This story is rated Super-X, and is thus not suitable for anyone whatsoever to read. Flee now if you are in any way likely to be horrified by: Fanfiction, Bad fanfiction, swearing, violence, death, sex, train buttsex, Ayn Rand, or the innermost evils of my mind.
To anyone daring to proceed, I offer only this note of apology: If you had a toddler that forced you to watch Thomas the Tank engine non-stop, day after day, you would go mad too.
Also, I am well aware how wildly this oscillates between the Rev. W Audry’s writing style and horrid, florid prose. This is because, having written whatever came to the front of my mind for the last two hours, I now never want to look at it ever again.
It was a bitter, cold afternoon on the Island of Sodor. Thomas rattled along his branch line from one deserted station to the next, but there were no passengers to be seen!
Back at Tidmouth Sheds, Percy was confused.
“Eh up, chuck,” he said to his driver. “What’s wi’ all t’coal trucks s’afternoon? How come there’s no passenger carriages?”
“It’s the Commies,” said his driver. “Everyone’s scared they’re gonna’ kick off.”
“What are Commies?” asked Percy.
“Well, you know how the nasty diesel engines are always causing confusion and delay?”
“Well, they’re a bit like the diesels, except that they reject the idea of achieving success through personal struggle and subscribe to a radical left-wing philosophy of shared wealth.”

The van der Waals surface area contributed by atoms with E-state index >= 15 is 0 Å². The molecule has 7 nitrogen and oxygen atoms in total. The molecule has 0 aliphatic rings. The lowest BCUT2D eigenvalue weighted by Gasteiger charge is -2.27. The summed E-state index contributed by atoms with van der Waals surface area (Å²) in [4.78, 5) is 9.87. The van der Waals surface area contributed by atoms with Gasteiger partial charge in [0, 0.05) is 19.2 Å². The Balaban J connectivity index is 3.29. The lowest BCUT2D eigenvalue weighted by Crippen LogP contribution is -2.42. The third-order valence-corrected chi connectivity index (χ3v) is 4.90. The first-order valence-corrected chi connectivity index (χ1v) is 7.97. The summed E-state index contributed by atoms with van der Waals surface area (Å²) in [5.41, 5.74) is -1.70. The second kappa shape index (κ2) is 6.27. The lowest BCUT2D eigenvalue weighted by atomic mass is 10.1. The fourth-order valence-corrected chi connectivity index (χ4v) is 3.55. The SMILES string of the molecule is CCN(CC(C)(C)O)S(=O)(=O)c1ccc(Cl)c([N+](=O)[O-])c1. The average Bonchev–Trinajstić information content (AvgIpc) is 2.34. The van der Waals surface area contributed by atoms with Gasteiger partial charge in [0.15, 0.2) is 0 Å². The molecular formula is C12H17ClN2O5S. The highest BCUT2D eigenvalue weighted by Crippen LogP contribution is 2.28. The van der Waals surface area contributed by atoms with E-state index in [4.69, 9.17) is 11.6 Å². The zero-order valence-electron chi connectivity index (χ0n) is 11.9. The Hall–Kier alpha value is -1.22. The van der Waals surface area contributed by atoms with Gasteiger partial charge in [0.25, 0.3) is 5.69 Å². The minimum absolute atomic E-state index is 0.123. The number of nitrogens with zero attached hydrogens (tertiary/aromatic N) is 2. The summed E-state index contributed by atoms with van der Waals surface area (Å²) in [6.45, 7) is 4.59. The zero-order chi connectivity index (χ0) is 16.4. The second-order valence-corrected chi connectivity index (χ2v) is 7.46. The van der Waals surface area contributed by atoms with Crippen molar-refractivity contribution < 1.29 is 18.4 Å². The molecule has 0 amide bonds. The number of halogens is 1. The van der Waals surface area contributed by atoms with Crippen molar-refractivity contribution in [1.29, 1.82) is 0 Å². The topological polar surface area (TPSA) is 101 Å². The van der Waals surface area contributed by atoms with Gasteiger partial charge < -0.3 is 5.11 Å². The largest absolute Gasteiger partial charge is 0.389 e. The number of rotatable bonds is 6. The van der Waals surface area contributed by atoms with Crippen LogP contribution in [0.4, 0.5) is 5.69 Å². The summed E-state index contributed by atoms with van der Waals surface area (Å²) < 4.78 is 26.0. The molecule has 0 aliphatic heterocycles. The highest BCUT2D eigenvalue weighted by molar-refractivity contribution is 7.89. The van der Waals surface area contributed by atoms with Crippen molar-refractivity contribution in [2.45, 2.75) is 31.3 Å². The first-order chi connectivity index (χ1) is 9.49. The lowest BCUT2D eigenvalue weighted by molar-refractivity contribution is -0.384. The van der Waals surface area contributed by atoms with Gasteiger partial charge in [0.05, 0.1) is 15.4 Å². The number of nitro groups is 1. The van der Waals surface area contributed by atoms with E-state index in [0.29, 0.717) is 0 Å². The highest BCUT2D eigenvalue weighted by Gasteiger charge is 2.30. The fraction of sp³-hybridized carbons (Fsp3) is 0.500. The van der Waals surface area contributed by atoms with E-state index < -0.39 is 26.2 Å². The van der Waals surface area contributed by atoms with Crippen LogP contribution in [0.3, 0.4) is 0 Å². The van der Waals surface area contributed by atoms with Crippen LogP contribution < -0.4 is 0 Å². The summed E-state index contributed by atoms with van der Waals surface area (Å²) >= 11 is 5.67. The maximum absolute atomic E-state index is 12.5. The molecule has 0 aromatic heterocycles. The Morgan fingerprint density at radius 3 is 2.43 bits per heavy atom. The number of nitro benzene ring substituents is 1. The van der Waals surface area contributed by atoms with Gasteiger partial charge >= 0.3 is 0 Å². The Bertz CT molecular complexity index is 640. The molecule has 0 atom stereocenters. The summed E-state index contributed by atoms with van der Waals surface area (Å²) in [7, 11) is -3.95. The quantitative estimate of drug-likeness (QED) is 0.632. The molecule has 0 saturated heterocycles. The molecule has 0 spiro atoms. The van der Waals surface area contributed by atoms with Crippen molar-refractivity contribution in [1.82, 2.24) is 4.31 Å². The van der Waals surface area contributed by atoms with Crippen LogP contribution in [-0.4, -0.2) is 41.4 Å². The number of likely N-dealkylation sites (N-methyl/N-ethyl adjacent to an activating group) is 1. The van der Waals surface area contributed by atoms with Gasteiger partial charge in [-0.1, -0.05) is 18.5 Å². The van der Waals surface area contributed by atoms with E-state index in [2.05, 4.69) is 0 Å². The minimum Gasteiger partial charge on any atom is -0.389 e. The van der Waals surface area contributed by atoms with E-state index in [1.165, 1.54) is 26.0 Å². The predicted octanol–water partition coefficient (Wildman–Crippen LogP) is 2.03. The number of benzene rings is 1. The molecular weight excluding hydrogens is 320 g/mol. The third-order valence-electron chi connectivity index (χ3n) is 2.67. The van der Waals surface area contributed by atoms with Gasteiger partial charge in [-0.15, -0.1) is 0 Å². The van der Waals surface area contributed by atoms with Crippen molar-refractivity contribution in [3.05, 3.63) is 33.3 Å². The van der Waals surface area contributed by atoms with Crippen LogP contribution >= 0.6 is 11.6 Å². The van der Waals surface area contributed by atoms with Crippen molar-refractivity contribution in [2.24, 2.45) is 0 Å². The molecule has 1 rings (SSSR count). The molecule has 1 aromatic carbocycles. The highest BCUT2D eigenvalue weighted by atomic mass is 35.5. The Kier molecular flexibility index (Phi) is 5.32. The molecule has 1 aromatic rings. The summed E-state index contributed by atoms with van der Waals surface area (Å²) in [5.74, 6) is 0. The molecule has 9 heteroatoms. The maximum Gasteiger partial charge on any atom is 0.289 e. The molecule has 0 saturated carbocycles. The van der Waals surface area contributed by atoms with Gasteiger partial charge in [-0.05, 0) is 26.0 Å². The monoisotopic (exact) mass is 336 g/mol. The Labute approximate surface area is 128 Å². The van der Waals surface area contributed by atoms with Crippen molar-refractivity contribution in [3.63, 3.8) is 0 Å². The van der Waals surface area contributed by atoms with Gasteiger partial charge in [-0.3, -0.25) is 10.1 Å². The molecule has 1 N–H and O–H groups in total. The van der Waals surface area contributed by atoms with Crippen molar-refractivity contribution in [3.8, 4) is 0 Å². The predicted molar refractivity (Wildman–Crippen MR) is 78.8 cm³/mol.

“Who’s Percival Snuggle?” asked Percy.
“Here, read this,” said Percy’s driver, handing him a book. “Now, I’m off home to hide in the cellar.”
The other engines all came back to Tidmouth Sheds after a long and boring day. Their drivers locked the doors and gaffer-taped them shut, leaving the engines all alone for the night.
Percy could barely contain his excitement. “I got me a book!” he exclaimed.
“Read it to us, please!” called the other engines.
Percy, who couldn’t read, passed the book over to Gordon. All the engines settled down to listen to the story.
“The Fountainhead, by Ayn Rand,” began Gordon. And he read, and the other engines listened, until darkness fell.
That night, Death came to the Island of Sodor. A blazing light offshore lit up the horizons, and all who beheld it were rendered blind. A shockwave blasted across the land, tearing trees from the ground, smashing buildings to dust, and tearing the roof off Tidmouth Sheds. And then the cruelest of all winds blew, carrying on it a fine radioactive ash that settled on the ground outside and inside the damaged houses.
“What was that?” asked Thomas.
“Just a storm, silly,” said Gordon. “We’ll find out when the men come in the morning.”
But the men didn’t come. The sun rose slowly and faintly in the bleak grey sky until it was nearly noon.
“I’m fed up,” said James.
“So am I,” said Thomas, “but we have to wait until someone comes to open the sheds.”
“Like fuck we do,” said James. “Didn’t you learn anything from that book last night? We gotta’ look after ourselves!”
And with that he made steam and puffed forwards, rending the shed doors to splinters in front of him.
One by one, the other engines battered their way though the doors of Tidmouth Sheds, and looked out at what had befallen the Island of Sodor.
Wreckage was everywhere. The tracks had survived, but they were almost buried beneath a carpet of thick clinging dust. Buildings and trees had not been so lucky. As far as their eyes could see, Tidmouth Sheds was the only building left standing. Everywhere else in the yard, there was only rubble. And amongst this rubble limped a few poor railway engineers, coughing and spluttering the toxic ash as they went.
Gordon rolled slowly up to one of them.